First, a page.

Whilst some art conservator/restorers outsource structural treatments to specialist liners, we have our own in-house skills, experience and capacity to perform full linings and other structural treatments, as needed, allowing a fully-integrated and cost-effective service for the care and treatment of your painting.

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Virtual restoration

Why is virtual restoration needed?

Writing inks can be very prone to fading, particularly when exposed to direct sunlight. Paradoxically, some modern inks, from the latter part of the 20th century onwards, can be much more light fugitive than earlier inks, such as Bistre, India and Iron Gall inks. Archival documents, letters, drawings and signatures written in ink can fade significantly over time. Preventive conservation measures including UV light protection, maintaining low light levels, alkali buffering storage and conservation framing can all help to delay and minimise fading and many other forms of degradation for artworks and archival materials.

How does virtual restoration work?

But what if the worst has already happened and an important letter or drawing has lost inked elements due to fading? Fortunately, using advanced digital reconstruction techniques it is often possible to recover the original appearance of ink signatures, handwritten inscriptions and drawings, even when these are very faded to the naked eye.Even extreme cases of fading, or other damage, may leave sufficient traces to be virtually restored or reconstructed digitally. In such cases, our use of forensic image analysis techniques, such as infrared or ultraviolet imaging, can be often be effective.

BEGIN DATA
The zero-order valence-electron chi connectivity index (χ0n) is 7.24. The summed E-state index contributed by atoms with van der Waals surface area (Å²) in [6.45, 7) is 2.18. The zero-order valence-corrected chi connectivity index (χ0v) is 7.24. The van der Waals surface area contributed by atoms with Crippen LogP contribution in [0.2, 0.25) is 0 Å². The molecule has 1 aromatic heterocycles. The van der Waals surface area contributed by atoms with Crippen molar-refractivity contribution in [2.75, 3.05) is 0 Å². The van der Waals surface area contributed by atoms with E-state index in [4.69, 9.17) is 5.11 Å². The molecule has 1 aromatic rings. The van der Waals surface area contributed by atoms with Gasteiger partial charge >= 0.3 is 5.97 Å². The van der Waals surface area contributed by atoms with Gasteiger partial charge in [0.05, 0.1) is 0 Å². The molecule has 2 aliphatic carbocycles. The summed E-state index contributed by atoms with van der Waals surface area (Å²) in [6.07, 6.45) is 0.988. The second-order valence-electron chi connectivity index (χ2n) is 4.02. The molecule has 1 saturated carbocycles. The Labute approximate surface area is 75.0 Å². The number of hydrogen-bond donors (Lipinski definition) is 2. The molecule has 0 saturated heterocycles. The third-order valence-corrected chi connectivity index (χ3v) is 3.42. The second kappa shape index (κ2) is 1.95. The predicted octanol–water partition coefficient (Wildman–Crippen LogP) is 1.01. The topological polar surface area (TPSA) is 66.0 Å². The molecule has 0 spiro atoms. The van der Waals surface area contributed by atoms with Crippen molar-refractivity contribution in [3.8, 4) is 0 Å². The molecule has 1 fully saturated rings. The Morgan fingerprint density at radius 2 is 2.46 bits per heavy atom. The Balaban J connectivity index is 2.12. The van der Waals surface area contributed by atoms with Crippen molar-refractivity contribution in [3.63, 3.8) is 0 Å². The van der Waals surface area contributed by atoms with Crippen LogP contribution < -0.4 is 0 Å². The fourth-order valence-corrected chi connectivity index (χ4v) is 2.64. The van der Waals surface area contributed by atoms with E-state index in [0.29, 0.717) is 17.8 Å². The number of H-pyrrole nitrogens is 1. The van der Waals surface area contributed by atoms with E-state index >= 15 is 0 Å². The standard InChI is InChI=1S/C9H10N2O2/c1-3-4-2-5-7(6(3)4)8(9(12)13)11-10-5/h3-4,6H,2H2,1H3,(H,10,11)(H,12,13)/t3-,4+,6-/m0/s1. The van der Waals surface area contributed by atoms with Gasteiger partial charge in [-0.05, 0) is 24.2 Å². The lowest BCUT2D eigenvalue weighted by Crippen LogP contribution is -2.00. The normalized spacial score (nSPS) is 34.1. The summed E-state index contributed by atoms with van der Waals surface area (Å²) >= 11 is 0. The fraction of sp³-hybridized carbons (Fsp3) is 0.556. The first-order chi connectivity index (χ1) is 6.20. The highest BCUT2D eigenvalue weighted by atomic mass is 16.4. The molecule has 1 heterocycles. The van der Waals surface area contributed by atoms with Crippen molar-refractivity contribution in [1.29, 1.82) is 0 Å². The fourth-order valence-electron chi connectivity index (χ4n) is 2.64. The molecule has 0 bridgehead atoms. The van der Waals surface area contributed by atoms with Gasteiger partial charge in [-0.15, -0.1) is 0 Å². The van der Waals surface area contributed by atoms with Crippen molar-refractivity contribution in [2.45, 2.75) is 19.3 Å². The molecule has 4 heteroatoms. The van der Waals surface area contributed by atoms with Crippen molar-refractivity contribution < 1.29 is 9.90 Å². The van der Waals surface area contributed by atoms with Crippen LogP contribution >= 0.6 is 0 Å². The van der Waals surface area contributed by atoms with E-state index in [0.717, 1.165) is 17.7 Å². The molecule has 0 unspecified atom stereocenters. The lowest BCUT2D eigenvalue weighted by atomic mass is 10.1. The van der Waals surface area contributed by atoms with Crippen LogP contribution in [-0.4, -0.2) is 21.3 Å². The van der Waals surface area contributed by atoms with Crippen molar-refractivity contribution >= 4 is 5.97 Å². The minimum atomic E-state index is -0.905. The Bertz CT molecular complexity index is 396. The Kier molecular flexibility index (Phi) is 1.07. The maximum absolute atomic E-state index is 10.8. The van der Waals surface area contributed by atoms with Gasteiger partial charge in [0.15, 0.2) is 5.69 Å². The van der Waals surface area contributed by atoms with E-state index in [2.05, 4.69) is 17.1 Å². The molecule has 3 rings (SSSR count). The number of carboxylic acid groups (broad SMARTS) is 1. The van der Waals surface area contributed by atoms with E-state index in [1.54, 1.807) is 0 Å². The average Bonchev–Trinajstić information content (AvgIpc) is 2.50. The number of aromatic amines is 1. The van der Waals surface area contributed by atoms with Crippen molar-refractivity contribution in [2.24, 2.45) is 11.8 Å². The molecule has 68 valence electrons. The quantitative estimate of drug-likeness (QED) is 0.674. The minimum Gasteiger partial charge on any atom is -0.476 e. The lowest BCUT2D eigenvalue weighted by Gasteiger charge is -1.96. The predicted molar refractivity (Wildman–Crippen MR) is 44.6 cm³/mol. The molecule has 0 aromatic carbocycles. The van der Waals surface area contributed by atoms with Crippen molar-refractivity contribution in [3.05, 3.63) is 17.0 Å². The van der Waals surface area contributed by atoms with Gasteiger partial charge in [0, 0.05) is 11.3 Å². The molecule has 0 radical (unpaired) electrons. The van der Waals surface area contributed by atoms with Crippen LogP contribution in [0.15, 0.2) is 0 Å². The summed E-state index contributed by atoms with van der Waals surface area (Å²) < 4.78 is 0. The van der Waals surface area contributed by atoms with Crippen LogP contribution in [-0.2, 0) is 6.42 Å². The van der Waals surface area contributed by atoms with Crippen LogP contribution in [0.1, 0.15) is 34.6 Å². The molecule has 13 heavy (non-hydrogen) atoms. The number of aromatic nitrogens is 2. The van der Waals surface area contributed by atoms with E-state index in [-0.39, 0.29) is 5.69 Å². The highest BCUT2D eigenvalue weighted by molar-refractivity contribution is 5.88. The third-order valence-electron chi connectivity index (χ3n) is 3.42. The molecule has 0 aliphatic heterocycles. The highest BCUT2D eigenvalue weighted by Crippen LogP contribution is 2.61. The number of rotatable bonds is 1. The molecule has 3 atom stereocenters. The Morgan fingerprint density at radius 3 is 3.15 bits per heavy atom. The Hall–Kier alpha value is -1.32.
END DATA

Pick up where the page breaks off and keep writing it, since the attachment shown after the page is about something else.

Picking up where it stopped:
Facsimilies and replicas for display

With this information, a facsimile version of the original document can be made with the restored written or drawn elements in place. The facsimile can be put on display to be enjoyed, while the original is kept safely in archival storage, minimising the risk of further deterioration. This can also be a useful approach with any very valuable documents or artefacts that cannot be displayed in an open environment for security reasons.

In some instances, it may be appropriate to place restored facsimile elements directly in situ with the original work. Handwritten elements on photographs can be “restored” in this way, provided care is taken to make sure it is safely reversible from the original surface.